Scotland expected to play a key role in UK’s net zero future, according to new OEUK report

David Whitehouse (CEO of Offshore Energies UK)

NEW research shows the UK is set to miss its legally-binding net zero targets and upcoming Carbon Budget, highlighting the need for government to work with Scotland’s energy industry to solve the dual challenge of maintaining energy security while achieving net zero.

Launched today, the flagship Offshore Energies UK (OEUK) Business Outlook Report shows that Britain’s reliance on gas will continue to grow, driven substantially by domestic heating; the country’s second largest use of energy and the largest component of gas consumption.

Currently, around 85% of UK homes are heated by gas and this number will continue to rise slowly through to 2025. Even the most ambitious scenarios from National Grid lists gas as the largest domestic heating source until at least 2032, with households in Scotland currently consuming 13.2 MWh of gas annually.

A broad range of solutions will be needed to reduce this gas dependency. The Climate Change Committee, for example, has found that 8 million homes should have heat pumps installed by 2035. However, ambitious scenarios outlined by National Grid claim the UK will need to have 26 million heat pumps installed by 2050, with installation rates rising to 900,000 per year.

OEUK’s flagship report found that oil and gas currently provide over three quarters of the UK’s energy needs today. Despite reductions in overall energy use, and the growth of renewable energy sources, oil and gas still plays a huge role in the UK’s energy mix.

Currently, UK oil and gas production meets about half of the country’s needs. The industry plays a major role in Scotland’s economy, accounting for approximately 9% of the country’s GDP. According to OEUK research in 2022, the oil and gas industry contributed £16bn Gross Value Added (GVA) to Scotland’s economy, providing jobs for more than 82,000 people across the country, the majority of which are located in North East Scotland. 

However, with a decline in investment and production from the North Sea there is a need for long-term planning and support to ensure that these benefits and opportunities aren’t lost – while protecting security of supply. 

A key part of this will be ensuring that the UK can meet its oil and gas needs while simultaneously developing the new technology and projects needed for cleaner energy production. Scotland plays host to a range of professional and engineering services within the industry that are both directly and indirectly involved in aiding the UK’s transition to a low-carbon future.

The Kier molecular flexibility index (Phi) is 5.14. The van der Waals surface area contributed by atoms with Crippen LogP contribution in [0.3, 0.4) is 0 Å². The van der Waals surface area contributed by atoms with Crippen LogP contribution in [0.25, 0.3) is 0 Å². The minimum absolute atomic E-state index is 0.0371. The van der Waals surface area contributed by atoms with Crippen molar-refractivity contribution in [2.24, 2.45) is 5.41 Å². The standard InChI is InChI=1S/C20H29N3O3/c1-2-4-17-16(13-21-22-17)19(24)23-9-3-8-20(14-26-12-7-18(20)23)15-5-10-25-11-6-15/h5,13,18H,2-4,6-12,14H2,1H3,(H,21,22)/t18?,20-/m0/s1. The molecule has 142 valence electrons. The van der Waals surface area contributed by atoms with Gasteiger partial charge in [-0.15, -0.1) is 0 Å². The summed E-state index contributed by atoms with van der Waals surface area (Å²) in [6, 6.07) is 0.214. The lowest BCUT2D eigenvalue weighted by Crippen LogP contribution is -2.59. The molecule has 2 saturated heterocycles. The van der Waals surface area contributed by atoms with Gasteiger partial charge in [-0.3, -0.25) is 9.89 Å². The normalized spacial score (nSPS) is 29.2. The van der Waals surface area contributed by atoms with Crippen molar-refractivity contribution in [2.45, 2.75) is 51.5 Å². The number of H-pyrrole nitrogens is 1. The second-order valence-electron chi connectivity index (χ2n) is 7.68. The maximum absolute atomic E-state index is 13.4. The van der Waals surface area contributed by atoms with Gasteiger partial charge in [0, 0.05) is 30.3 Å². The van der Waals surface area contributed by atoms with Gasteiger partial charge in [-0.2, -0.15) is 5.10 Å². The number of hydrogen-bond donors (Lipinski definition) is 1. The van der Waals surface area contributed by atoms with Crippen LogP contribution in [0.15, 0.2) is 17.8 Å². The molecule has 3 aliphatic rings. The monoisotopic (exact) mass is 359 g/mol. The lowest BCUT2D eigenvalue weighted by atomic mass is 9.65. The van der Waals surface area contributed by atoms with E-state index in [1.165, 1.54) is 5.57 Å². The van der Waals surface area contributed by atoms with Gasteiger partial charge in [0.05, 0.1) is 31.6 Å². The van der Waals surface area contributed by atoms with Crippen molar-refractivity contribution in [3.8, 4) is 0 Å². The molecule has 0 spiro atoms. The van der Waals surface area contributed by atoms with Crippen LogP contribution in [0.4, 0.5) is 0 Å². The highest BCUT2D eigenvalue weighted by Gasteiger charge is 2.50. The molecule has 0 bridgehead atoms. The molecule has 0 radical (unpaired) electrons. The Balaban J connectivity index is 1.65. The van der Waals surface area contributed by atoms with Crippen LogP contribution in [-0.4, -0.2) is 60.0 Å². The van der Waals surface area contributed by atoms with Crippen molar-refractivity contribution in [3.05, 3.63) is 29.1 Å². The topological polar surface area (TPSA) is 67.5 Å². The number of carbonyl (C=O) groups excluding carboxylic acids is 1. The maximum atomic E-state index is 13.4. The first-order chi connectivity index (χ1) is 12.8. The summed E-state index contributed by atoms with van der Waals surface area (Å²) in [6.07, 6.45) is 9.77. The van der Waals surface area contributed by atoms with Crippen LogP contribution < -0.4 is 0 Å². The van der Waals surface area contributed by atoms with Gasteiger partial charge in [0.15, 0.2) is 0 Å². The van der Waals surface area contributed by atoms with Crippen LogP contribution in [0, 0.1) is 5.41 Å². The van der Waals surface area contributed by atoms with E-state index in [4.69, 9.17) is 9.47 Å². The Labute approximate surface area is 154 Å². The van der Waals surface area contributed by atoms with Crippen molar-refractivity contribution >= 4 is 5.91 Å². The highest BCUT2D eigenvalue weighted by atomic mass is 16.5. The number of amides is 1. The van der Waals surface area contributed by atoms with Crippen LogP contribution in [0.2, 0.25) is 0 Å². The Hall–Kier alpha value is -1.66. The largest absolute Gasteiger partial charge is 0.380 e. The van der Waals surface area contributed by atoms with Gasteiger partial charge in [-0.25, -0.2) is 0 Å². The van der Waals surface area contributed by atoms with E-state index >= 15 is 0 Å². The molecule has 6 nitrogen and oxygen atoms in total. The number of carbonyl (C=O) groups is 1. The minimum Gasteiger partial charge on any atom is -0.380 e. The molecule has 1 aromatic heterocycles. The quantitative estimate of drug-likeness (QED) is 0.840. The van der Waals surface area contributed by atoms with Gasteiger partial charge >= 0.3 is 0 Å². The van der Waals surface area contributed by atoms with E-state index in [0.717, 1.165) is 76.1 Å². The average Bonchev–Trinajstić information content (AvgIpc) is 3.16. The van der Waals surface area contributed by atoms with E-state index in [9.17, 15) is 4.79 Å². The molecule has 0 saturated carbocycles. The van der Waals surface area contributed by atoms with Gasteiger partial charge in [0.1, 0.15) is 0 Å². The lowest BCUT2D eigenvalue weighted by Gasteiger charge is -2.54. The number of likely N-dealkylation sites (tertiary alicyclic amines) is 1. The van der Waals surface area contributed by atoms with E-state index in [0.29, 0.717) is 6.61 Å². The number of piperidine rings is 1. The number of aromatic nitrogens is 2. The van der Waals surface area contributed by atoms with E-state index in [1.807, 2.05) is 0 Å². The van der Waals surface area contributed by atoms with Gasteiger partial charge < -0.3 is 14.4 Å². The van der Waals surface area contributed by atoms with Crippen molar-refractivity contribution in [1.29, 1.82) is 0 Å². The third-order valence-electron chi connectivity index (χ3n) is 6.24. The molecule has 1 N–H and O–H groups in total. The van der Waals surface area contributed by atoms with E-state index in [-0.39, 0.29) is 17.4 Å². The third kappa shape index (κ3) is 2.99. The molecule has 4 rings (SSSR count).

The Scottish renewable energy sector has developed significantly in recent years and now employs over 27,000 people across the country, with growth in offshore wind and tidal energy.

Scotland also has significant potential to become a world leader in hydrogen and carbon capture and storage (CCS). For example, Acorn, a joint venture in North East Scotland, between Storegga, Shell UK, Harbour Energy and North Sea Midstream Partners, is designed to produce low carbon energy to power the lives of millions of people in the UK.

Speaking at the launch of the report, OEUK chief executive David Whitehouse said: “Globally, we are facing a massive challenge as we look at how countries transition to net zero, while continuing to meet energy needs in the short-term. In the UK we have the people, skills and experience to meet this challenge. Scotland, in particular, will play a huge part in this, drawing on its various natural resources to provide power to millions of homes while building cleaner, low carbon technology.

“Our research shows that oil and gas will remain a vital part of the energy mix beyond the end of the decade. With the North Sea on our doorstep, we are calling on the UK Government to work with the industry to ensure that we can continue to near-shore our energy production, ensuring security of supply, minimising carbon emissions and keeping investment and jobs in-country. 

“We are again calling for a price floor on the Energy Profits Levy to ensure that we can continue enticing investment in the North Sea. Without this new investment, overall production will likely fall at a rate of around 15% a year over the next decade, meaning that output in 10 years will be around 80% lower than last year, with oil and gas imports rising to 85%. This means there will be less tax flowing to the Exchequer to help support the country and to help support those in need.”

Read and download the full 2023 Business Outlook Report on the OEUK website here.

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